Cooperatives Clean up the mess first; help later

The call of the prime minister to depoliticise, debureaucratise, democratise and professionalise the cooperatives has come not a day too soon. From Gorwale committee (1950’s) to Khusro committee (80’s) and now the Task Force on cooperatives led by Jagdish Capoor, there is no dearth of expert bodies and reports on the role and health of cooperatives. As usual, what is lacking is resolute action. The state of cooperatives is a classic illustration of bad governance affecting economic institutions.

Social Entrepreneurship Local Successes and Mass Replication

Charity has been integral to our society and culture. But much of charity has traditionally been for pious causes - like temples and choultries, or to help indigent individuals. Most often there is a perceived link between charity in this world, and the rewards awaiting you in the othe rworld.

Plundering the Poor and Protecting the Rich

Exactly a decade ago the Narasimharao-Manmohan Singh duo initiated the economic reform process under severe fiscal compulsions. The process has been incomplete and there have been many problems. But even the worst critics of economic liberalization would admit that there are many successes. Moderately high growth rates have been sustained for a decade. Inflation has been under control. Consumers have far greater choice now, with quality of goods improving, and prices declining.

A Time to Applaud and Follow the Lead

The gruesome tragedy in Nepal and the excitement of the Indo-Pak summit have pushed other potentially far reaching developments from the front pages.  The 9-member committee report on Congress Fund Raising by Dr Manmohan Singh is of fundamental importance to the polity.  The Singh Committee recommended raising a corpus of Rs 50 crore to meet the recurrent party annual expenditure of about Rs 5 crore.  The Congress Working Committee accepted the suggestion and decided to raise money only by cheques hereafter.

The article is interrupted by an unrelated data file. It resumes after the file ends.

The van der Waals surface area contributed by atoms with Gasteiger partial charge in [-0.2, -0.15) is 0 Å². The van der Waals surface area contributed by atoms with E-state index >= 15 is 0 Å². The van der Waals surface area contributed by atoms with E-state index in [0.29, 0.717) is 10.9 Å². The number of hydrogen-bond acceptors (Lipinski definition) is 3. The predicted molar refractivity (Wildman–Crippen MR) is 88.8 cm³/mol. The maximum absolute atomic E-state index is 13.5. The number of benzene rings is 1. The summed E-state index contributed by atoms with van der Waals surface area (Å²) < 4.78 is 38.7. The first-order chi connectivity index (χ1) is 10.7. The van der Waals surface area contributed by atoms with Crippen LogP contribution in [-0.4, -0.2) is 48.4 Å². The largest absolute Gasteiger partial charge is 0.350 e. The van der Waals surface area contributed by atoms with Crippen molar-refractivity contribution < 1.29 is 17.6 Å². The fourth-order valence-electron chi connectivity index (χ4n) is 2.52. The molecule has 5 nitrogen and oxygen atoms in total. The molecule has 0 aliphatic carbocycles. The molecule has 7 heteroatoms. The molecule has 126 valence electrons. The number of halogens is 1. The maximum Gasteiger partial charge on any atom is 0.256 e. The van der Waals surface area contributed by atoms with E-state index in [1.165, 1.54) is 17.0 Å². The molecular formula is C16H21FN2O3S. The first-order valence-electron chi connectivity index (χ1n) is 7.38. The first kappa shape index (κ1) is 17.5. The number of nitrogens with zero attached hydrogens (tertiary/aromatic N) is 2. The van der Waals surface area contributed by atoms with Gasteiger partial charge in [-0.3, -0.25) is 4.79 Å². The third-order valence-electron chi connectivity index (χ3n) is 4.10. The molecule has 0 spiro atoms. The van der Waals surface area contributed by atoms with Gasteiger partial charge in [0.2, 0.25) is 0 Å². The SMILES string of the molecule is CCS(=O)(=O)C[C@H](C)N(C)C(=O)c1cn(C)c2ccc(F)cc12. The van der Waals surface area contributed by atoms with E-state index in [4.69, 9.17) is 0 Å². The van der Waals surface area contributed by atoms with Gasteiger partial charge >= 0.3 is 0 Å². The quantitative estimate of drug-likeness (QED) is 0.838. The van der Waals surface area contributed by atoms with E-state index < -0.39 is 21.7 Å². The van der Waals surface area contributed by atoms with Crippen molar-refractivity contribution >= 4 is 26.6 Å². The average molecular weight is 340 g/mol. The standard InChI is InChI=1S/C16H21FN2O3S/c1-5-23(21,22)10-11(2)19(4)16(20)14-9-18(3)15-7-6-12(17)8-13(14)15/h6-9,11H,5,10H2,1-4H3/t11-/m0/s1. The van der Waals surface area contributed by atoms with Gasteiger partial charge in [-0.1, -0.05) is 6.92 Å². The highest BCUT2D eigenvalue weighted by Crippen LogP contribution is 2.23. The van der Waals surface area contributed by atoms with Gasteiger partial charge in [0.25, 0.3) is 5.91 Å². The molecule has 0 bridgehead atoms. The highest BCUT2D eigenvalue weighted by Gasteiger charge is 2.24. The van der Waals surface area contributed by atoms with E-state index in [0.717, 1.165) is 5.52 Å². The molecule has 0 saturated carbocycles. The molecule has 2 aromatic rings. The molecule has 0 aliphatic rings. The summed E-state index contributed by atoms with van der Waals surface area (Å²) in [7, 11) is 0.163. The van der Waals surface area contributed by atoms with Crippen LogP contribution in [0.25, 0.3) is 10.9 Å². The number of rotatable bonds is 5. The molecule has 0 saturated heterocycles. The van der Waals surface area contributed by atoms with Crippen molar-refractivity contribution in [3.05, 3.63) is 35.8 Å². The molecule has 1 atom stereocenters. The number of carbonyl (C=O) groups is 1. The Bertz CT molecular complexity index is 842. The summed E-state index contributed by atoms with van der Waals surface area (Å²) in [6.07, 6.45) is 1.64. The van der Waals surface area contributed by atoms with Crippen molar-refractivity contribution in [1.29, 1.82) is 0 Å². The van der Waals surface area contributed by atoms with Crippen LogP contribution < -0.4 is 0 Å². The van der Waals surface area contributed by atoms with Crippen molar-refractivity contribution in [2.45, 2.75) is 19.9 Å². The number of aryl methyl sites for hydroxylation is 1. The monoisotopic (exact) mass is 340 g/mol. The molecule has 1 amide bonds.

Campaign Finance Reform - Civil Society Should Act

For a few fleeting days after the Tehelka revelations, our somnolent political class actually raised some hopes of reform. There were early signs of responding to people’s urges to cleanse the system.  With a few resignations and some withdrawals of support the government seemed shaky.  The prime minister characterized the episode as a wake-up call. He pleaded for electoral and other reforms.   And then, as suddenly as it all began, the issue got sidetracked. Our politicians promptly went back to what they are good at – petty power games.

The Real Lessons of Tehelka Exposes

Tarun Tejpal, Aniruddha Bahal and Matthew Samuel of have done a great national service by exposing the pervasive corruption in the establishment. But it will be a great national tragedy if these exposes are regarded as a juicy scandal to embarrass the ruling combine or promote the prospects of the opposition. That was how the political establishment responded to the Bofors revelations in 1987. Fourteen years later the system reeks of corruption, and none of the culprits have been brought to book. Jain Hawala and other scandals followed the same pattern.

Fiscal Crisis and Governance

Ballooning fiscal deficit is the major problem plaguing the minds of policy makers, economists and thinking citizens.  Shorn of all jargon, fiscal deficit is nothing but the excess of government expenditure over revenues. The finance ministers of the past effortlessly bridged this gap by resorting to two ‘simple’ measures – deficit financing or borrowing.

Election Expenditure and Corruption

The problem of corruption enters every citizen’s daily life. Almost every interaction with the government — be it for a birth certificate or ration card, electricity connection or water supply, for filing a police complaint or approval of a building plan – requires a bribe. All the eloquent sermons on the scourge of corruption by every party seeking power have provided no real relief to citizens. If anything, both the scale and spread have escalated.

Poverty not cause of problems but result of misgovernance

EXCLUDING the local governments’ expenditure and inter-governmental adjustments, the combined total expenditure of the Union and state governments, according to the Budget estimates for 1999-2000, is a whopping Rs 524,000 crore.

The actual expenditure was in excess of Rs 550,000 crore. Judging by past experience, next year it could well be Rs 600,000 crore. This amounts to Rs 1,644 crore a day, or in terms of purchasing power it is equivalent to $2 billion a day!

Agriculture: Short-term Sops vs Long-term Solutions

The beauty of a democracy is that every election gives us an opportunity to reexamine policies and change course. The agriculture sector which was untouched by economic reform, is now in grave crisis. The recent electoral reverses in most states has forced governments to focus on agriculture.

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